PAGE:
It's probably not super encouraging to start off in January talking about things I regret, but I really hope that these Lessons Learned posts will help you guys avoid some of the mistakes I've made and give you points to consider as you make decisions about your own homes. Last time, I wrote what I've learned about painting wood white. This time, I'm talking about choosing dining chairs with kids in mind. (This post contains affiliate links.)
Lesson Learned: In our house, dining chairs with fabric seats were not a good idea.
Let's go back in time to 2011. We had recently finished our kitchen and we needed chairs and counter stools. Ben and I did not have children yet. I did not understand how grimy the whole mealtime-with-kids situation can be!
I chose white wood chairs with fabric seats. Chairs with fabric seats often have a bit more cushioning, so that is nice. The chairs came with a tan-colored seat fabric, which I promptly recovered with colorful fabric (a teal pattern for the dining chairs and a red pattern for the counter stools). I'm trying to remember exactly why I chose these chairs, but I think they appealed to me because I could add color by changing out the fabric on the seat cushions.
I bought the fabric at Calico Corners and Hancock Fabrics, and I thought I was being practical by using outdoor fabric. It would be easy to clean, right? Even if our kids spilled?
Not exactly. Yes, outdoor fabric is somewhat stain-repellent, but fabric is fabric—when it gets spilled on a lot (part of life with kids), it just starts to look yucky. (For the record, the teal fabric from Calico has held up better than the red from Hancock. Higher quality for sure.)
With our girls, we have favored boosters over high chairs, and my favorite is the Healthy-Care Booster Seat by Fisher-Price. The price point is great, it can be adjusted up or down as the child grows, you can easily take it with you, and the seat itself has relatively few nooks and crannies so it can be wiped down easily. As a booster, it sits on top of an existing dining chair. And that's where the fabric chairs were just not a great idea (think pureed peas and drippy jelly). I tried to clean up the grime quickly and for a while, we put a towel under the booster, but again, things just got gross.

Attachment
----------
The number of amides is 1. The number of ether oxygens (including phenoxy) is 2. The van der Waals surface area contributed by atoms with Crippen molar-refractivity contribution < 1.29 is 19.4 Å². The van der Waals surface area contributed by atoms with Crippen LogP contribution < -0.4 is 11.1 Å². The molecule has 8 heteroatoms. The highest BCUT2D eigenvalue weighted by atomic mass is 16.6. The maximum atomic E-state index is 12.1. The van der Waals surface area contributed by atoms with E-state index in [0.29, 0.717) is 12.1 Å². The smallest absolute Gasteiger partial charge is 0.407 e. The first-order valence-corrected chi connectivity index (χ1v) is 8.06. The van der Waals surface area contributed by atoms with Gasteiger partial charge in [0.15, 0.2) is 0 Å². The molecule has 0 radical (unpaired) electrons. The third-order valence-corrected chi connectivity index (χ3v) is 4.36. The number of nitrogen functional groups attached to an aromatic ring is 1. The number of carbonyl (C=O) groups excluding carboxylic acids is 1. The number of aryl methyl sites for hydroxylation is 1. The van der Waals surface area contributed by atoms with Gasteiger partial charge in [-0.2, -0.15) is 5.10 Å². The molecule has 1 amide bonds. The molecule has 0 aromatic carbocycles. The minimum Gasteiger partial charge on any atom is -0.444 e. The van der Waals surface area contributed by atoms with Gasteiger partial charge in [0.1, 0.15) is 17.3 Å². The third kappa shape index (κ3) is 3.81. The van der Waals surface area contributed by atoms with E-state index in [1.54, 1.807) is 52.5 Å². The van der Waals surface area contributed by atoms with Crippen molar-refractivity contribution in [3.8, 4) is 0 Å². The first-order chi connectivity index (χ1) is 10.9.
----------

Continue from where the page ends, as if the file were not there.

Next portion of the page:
When my sister offered to pass along some wood chairs, I jumped at the chance to have non-fabric chairs in our kitchen!
So now we put our booster on one of these red chairs for little sister. The wood seat is easier to wipe down. Big sister usually sits on one of our counter stools pulled up to the table—the height is just about right. But yeah, the fabric on that chair she sits on is pretty stained from those little drips and spills here and there. You know.
It is a bit of a conundrum, because fabric seats offer the comfort factor. But in my experience, and if I were going to do it again, I would not purchase chairs with fabric seats as our everyday chairs. I bought extra yardage of the fabrics so that I could recover them as they needed it, but at this point, I just wish I had chosen different chairs.
Now, there are some ways around this. If you have your heart set on fabric seats, some fabrics are super wipeable (like vinyl) and could be better options for you. I saw an HGTV show where the designer covered the fabric seats with a shower curtain! That would definitely be durable. Or use washable slipcovers! Going a different direction, you could purchase a separate high chair or dedicated child's chair. I've always thought the Stokke Tripp Trapp is a beautiful thing, and apparently, it transitions from childhood to adulthood. You could also try a youth chair, such as the AGAM at IKEA.
As I was writing this post, I started to think about what does make for a good, kid-friendly chair. I've started to pull together some solid options and I'll share a roundup post soon. Thanks for reading, everyone! Feel free to chime in with your thoughts, experiences, or questions on this topic!